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Giving up on life can literally kill you within days


Giving up on life can literally kill you within days

It's not suicide, it's not depression – it's simply the will to die, new study reveals

Senior features writer

Giving up on life can kill you, literally. Losing the desire to live is not the same as suicide, but – unless other people intervene –  a person’s decline and death are inevitable once they enter this state of “give-up-itis”.
The first study to describe the five stages of “give-up-itis”, medically reported as a psychogenic death, was released on Thursday.
People usually die within three weeks of the first stage of withdrawal, preceded by trauma, said US researcher Dr John Leach, from Portsmouth University.
He said: “Psychogenic death is real. It isn’t suicide, it isn’t linked to depression, but the act of giving up on life and dying usually within days, is a very real condition often linked to severe trauma.”
Death seems the “only rational outcome” to people who feel there is no escape from the trauma.
“Reversing the give-up-itis slide towards death tends to come when a survivor finds or recovers a sense of choice, of having some control. This tends to be accompanied by that person licking their wounds and taking a renewed interest in life,” Leach said.
Physical activity and regaining some control – both of which activate the feel-good hormone dopamine – are the most common ways to reverse the decline.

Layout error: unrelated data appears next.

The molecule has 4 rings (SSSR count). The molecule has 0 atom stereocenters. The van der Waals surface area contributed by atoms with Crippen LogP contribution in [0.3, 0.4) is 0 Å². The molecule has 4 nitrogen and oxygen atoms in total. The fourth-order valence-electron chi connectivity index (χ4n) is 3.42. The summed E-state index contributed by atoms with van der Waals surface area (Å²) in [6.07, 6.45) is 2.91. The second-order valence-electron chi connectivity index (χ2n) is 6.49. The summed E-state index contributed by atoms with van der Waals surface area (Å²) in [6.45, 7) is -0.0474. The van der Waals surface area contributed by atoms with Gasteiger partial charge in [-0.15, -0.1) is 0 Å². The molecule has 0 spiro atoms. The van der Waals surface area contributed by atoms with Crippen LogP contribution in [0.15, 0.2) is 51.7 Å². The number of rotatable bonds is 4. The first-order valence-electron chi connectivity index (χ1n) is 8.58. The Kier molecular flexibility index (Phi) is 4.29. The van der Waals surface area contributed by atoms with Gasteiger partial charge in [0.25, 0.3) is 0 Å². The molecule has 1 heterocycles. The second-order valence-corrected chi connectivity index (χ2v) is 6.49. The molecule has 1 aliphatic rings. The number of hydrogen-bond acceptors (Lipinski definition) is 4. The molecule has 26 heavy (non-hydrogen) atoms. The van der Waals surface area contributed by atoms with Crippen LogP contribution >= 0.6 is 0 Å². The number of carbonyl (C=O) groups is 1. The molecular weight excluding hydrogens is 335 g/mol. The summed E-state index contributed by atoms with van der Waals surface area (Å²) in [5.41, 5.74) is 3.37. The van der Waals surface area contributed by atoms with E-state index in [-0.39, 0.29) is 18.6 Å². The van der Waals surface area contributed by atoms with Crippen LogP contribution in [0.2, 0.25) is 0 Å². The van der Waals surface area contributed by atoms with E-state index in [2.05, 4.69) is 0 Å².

Leach identifies the five stages of “progressive psychological decline” as social withdrawal, apathy, aboulia, psychic akinesia and, ultimately, psychogenic death.
People are listless, indifferent and self-absorbed, which can be a way of coping, in the first stage of withdrawal. “Prisoners of war have often been described in this initial state … of vegetating or becoming passive,” Leach said.
By the next stage of “profound apathy”, a deep melancholy and lack of energy can set in. At this stage, people are often dishevelled. This can affect the survivors of aircraft crashes and shipwrecks.
People are likely to stop speaking, give up washing and withdraw further by the third stage, known as aboulia. An inability to make decisions and inertia also mark this stage.
Leach said people had lost their “intrinsic motivation” at this stage, but others could still motivate them. If people intervened with persuasion, nurturing, reasoning, antagonism or physical assault, they could make a difference.
People with aboulia appear to have an empty mind. “People at this stage who have recovered describe it as having a mind like mush, or of having no thought whatsoever,” said Leach.
Sensitivity to pain and incontinence are signs of the fourth stage of psychic akinesia. In this state, people do not feel extreme pain and lie apathetic in their own waste.
By the final stage, which occurs some three to four days later, the person has reached a point of no return.
“It’s when someone then gives up. They might be lying in their own excreta, and nothing – no warning, no beating, no pleading – can make them want to live,” Leach said.
At this point, prisoners in concentration camps would smoke precious, hidden cigarettes that were worth food – a signal to fellow prisoners that they had given up and would soon die.
Shortly before death, a “false dawn, flicker of life” could be glimpsed, for instance when the person enjoys the cigarette.
“It appears briefly as if the ‘empty mind’ stage has passed and has been replaced by what could be described as goal-directed behaviour,” Leach said.
The goal, however, seems “to have become relinquishing life”.
The US research said a change in the circuit in the brain, which controls motivation and goal-directed behaviour, could trigger this condition. Severe trauma may cause the anterior cingulate circuit to malfunction, setting the potentially deadly cycle in motion.

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